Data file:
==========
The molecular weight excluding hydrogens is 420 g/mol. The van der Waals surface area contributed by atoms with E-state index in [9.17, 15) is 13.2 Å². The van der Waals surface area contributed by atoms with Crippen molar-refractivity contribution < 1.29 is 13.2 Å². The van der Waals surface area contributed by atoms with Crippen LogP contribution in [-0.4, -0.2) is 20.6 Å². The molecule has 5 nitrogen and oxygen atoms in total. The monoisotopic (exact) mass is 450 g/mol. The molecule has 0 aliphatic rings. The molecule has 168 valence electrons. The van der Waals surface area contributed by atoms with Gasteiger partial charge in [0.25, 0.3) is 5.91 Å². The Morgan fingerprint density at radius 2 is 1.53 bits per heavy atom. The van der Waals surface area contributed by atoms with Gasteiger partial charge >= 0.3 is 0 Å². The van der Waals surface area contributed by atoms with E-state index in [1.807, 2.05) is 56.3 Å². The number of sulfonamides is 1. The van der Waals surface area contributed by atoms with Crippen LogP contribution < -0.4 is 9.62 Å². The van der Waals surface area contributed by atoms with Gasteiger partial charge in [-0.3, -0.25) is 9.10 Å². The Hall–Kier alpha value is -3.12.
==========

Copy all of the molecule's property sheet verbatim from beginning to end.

The molecular weight excluding hydrogens is 420 g/mol. The van der Waals surface area contributed by atoms with E-state index in [9.17, 15) is 13.2 Å². The van der Waals surface area contributed by atoms with Crippen molar-refractivity contribution < 1.29 is 13.2 Å². The van der Waals surface area contributed by atoms with Crippen LogP contribution in [-0.4, -0.2) is 20.6 Å². The molecule has 5 nitrogen and oxygen atoms in total. The monoisotopic (exact) mass is 450 g/mol. The molecule has 0 aliphatic rings. The molecule has 168 valence electrons. The van der Waals surface area contributed by atoms with Gasteiger partial charge in [0.25, 0.3) is 5.91 Å². The Morgan fingerprint density at radius 2 is 1.53 bits per heavy atom. The van der Waals surface area contributed by atoms with Gasteiger partial charge >= 0.3 is 0 Å². The van der Waals surface area contributed by atoms with E-state index in [1.807, 2.05) is 56.3 Å². The number of sulfonamides is 1. The van der Waals surface area contributed by atoms with Crippen LogP contribution < -0.4 is 9.62 Å². The van der Waals surface area contributed by atoms with Gasteiger partial charge in [-0.3, -0.25) is 9.10 Å². The Hall–Kier alpha value is -3.12.